Prototype Drive: BMW’s M5 storms onto the scene with hybrid power

BMW’s sledgehammer M5 has always won over enthusiasts, but could hybridisation jeopardise that? Jack Evans drives an early example to find out.

The new M5 will arrive in the UK later this year
BMW M5 The new M5 will arrive in the UK later this year (UWE FISCHER)

What is it?

A Touring version of the M5 will also be available shortly.
A Touring version of the M5 will also be available shortly. (UWE FISCHER)

You can think of the M5 as one of BMW’s battlecruisers. Throughout the years this heavyweight saloon – and sometimes estate – has sat at the top of the ‘M Car’ tree, delivering big performance in a package that could be used every day. Needless to say, it has always been a hit – particularly among enthusiasts – and it has been propped up by some iconic engines too.

For this latest generation of M5, things are taking a big shift towards hybridisation. For sure, the large V8 that has become synonymous with the M5 remains but it’s now hooked up to a spider’s web of batteries, motors and electronics. Ahead of its full reveal later this year, we’ve been driving a prototype version of the M5 to see what has changed.

What’s new?

The M5 can manage up to 42 miles on electric power alone.
The M5 can manage up to 42 miles on electric power alone. (UWE FISCHER)

Formed around the M5’s intricate underpinnings is a rather traditional saloon car body. The big news is that for this latest generation of M5 the iconic ‘Touring’ – BMW-speak for estate – will return, blending the spaciousness of a true ‘wagon’ with loads of performance that you’d expect from an M car.

The new M5 will also hit the road with quite a chunky price when it arrives in the UK at the start of November, with prices commencing from £110,500. However, with near-super levels of performance, it’s a price tag which seems to be justified by the M5’s underpinnings and level of upgrades over the standard 5 Series.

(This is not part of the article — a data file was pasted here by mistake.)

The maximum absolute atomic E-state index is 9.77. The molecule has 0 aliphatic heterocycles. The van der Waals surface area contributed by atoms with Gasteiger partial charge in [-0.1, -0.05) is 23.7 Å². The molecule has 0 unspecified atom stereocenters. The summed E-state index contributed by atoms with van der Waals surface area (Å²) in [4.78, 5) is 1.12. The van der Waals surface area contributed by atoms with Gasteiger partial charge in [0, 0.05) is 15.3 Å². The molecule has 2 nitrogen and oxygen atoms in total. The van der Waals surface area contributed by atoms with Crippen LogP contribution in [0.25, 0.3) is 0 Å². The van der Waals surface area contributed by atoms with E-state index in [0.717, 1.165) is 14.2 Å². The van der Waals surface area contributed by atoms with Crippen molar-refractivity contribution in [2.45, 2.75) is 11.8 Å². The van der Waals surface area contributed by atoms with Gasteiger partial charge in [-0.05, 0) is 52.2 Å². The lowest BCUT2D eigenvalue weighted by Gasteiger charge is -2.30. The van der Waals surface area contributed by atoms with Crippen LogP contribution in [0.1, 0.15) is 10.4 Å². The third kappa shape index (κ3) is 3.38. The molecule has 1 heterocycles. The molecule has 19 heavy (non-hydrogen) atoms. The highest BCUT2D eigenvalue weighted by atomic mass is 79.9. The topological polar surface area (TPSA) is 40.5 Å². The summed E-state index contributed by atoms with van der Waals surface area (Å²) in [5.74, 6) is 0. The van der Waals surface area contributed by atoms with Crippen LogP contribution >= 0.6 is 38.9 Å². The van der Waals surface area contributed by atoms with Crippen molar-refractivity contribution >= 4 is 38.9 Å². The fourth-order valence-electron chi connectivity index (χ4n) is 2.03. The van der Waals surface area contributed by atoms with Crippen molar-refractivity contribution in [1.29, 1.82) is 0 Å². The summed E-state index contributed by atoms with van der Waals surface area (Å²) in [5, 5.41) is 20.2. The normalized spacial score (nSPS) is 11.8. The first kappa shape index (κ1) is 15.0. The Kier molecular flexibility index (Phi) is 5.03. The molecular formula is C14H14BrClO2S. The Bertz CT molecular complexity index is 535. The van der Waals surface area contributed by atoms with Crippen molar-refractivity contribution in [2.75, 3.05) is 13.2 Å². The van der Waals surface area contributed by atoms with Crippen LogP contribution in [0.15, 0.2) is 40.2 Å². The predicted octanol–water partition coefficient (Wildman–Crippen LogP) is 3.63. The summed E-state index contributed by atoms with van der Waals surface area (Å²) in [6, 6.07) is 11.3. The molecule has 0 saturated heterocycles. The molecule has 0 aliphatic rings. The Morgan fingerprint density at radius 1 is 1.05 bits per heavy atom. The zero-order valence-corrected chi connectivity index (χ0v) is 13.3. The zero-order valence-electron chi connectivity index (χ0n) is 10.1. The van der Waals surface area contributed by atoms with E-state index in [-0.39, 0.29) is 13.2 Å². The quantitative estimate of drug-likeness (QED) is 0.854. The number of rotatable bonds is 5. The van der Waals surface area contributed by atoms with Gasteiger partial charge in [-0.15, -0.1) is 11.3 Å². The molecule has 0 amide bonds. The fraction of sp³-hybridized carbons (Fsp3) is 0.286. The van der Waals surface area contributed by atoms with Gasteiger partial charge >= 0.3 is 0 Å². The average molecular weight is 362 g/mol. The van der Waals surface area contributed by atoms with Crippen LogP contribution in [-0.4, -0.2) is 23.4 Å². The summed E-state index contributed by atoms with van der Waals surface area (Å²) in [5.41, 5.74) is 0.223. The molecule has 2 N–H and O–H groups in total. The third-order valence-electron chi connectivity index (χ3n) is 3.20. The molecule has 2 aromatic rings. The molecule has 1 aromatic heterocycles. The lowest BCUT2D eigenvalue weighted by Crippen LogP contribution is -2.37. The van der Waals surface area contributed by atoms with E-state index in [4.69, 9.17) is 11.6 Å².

What’s under the bonnet?

The new M5 is all-wheel-drive as standard
The new M5 is all-wheel-drive as standard (UWE FISCHER)

As touched upon, the heart of the new BMW 5 Series is the 4.4-litre V8 that’ll be recognisable in capacity to those familiar with the previous-generation car. However now, it’s hooked up to a full hybrid system which boosts power up to a remarkable 727bhp and an incredible 1,000Nm of torque. They’re figures which would’ve been something to talk about in exotic supercars, let alone a saloon car that’ll seat five comfortably.

BMW claims 0-60mph in 3.3 seconds – helped no end by the M5’s all-wheel-drive system – yet you should still be able to travel 42 miles on electric power alone at speeds of up to 87mph. BMW also says that you could get up to 27.7mpg combined while CO2 emissions sit between 37 and 39g/km. However, drive the M5 in a more spirited fashion and that fuel consumption will likely increase considerably.

What’s it like to drive?

The new M5 combines petrol and hybrid power
The new M5 combines petrol and hybrid power (UWE FISCHER)

We got a series of spirited laps around the superb Salzburgring which feels carved into the mountains of western Austria. Setting off from the pit lane under electric power is quite an odd sensation in a BMW performance car, but it’s very quickly disrupted by the distance burble of the V8 engine as it chimes into play. Performance, as you might expect, is savage; the M5 fires along the straights with venom, yet it’s all remarkably easy to control and manage.